DAYTONA BEACH – Oliver Ross is an accomplished barber and he didn’t necessarily intend to go into the restaurant business.
But a conversation with a client whose hair he cut led Ross to become the owner of Crab Stop II. Now with two local locations, the seafood (and other main course) restaurant has been so successful that it offers franchise opportunities.
Ross attributes the success of his restaurant to excellent food and excellent customer service.
“Our customers are loyal,” said Ross, 48. “We know a lot of them by name. It’s like the Cheers show. Sometimes you want to go where everyone knows your name. We provide that kind of culture here.
The two Crab Stop II locations in Daytona Beach include a take-out restaurant located at 240 S. Martin Luther King Jr. Blvd, and an on-site and take-out restaurant at 933 W. International Speedway Blvd.
More gems next to it
Ross bought the business in 2010. The take out outlet opened in 2011. There are also locations in Sebastian, Florida and Dallas, Georgia.
A conversation in a barber’s chair
The Crab Stop II menu offers a variety of seafood options, including snow crab, Maryland and garlic crabs, fried clam strips, fried shrimp, and conch fritters. For non-seafood lovers, the menu also offers 14 different flavored chicken wings. Desserts include a lemon pound cake or cheesecake.
This is all the result of a conversation with a man in Ross’s barber chair.
“I was a barber at (Derrick’s) Cut Masters on Orange Ave,” Ross said. “I was a hairdresser for 14 years. The owner of The Crab Stop at the time, Ricky Reed, was one of my clients. He said he wanted me to buy the business every time he was about to sell it.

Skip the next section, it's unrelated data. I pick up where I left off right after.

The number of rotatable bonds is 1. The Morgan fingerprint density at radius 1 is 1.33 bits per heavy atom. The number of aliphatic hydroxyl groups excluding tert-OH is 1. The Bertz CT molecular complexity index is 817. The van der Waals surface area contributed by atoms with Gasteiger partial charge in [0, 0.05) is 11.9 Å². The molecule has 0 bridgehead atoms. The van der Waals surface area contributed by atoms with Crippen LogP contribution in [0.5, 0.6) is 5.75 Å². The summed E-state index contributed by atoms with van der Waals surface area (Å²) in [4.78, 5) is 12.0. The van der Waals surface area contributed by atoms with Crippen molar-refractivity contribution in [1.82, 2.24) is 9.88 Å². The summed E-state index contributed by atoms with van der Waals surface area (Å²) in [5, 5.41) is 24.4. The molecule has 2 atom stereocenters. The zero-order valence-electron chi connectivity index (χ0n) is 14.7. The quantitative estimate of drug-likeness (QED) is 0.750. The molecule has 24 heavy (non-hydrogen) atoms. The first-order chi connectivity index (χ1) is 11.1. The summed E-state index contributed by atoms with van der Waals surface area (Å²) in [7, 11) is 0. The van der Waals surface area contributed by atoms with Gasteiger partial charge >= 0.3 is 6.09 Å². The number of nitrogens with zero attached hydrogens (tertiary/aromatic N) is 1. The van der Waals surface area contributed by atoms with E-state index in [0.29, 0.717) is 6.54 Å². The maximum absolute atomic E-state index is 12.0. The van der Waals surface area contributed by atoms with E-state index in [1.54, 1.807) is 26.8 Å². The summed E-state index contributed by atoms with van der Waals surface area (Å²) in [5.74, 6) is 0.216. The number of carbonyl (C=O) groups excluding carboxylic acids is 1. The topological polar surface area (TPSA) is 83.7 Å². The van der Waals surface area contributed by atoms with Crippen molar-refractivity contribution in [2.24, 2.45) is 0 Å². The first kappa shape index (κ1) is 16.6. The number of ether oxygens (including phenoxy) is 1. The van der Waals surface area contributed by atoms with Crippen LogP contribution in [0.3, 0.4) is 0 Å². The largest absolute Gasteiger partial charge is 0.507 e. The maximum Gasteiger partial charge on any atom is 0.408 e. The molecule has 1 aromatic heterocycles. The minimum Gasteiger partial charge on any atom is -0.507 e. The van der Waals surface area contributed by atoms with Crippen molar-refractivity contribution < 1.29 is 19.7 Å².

Ross said two years passed before Reed again mentioned the sale of his restaurant.
“He showed me the numbers,” Ross said. “I was like, ‘Wow! Do you do those kinds of numbers? We started with one location and now we have four.
“It was a whole different industry, but the opportunity presented itself and it made sense. The rest is history.”
“We show them the plan”
Other locations outside of Daytona Beach are franchises.
“A lot of people have inquired about the company,” he said. “We show them the plan and people like it. This is how we have the other locations.
Ross said he’s always been an entrepreneur.
“I have always had leadership qualities,” he says. “It’s actually ironic because when I was younger all I did was work in restaurants. I started at 15. I worked at Burger King, Popeyes, Wendy’s and Krystal’s. I became a manager at Krystal. So I had this whole restaurant experience without knowing it would come full circle. “
Ross said that at the age of 23, his career path also led him to the military.
“At the time, I was working for Belfab in microscopic welding,” he said. “After about a year, I was fired. Walking through a gymnasium, I saw a Marine outside. He asked me if I had ever thought about joining the army.
Ross was asked to come back to the office the next day to take the pre-test.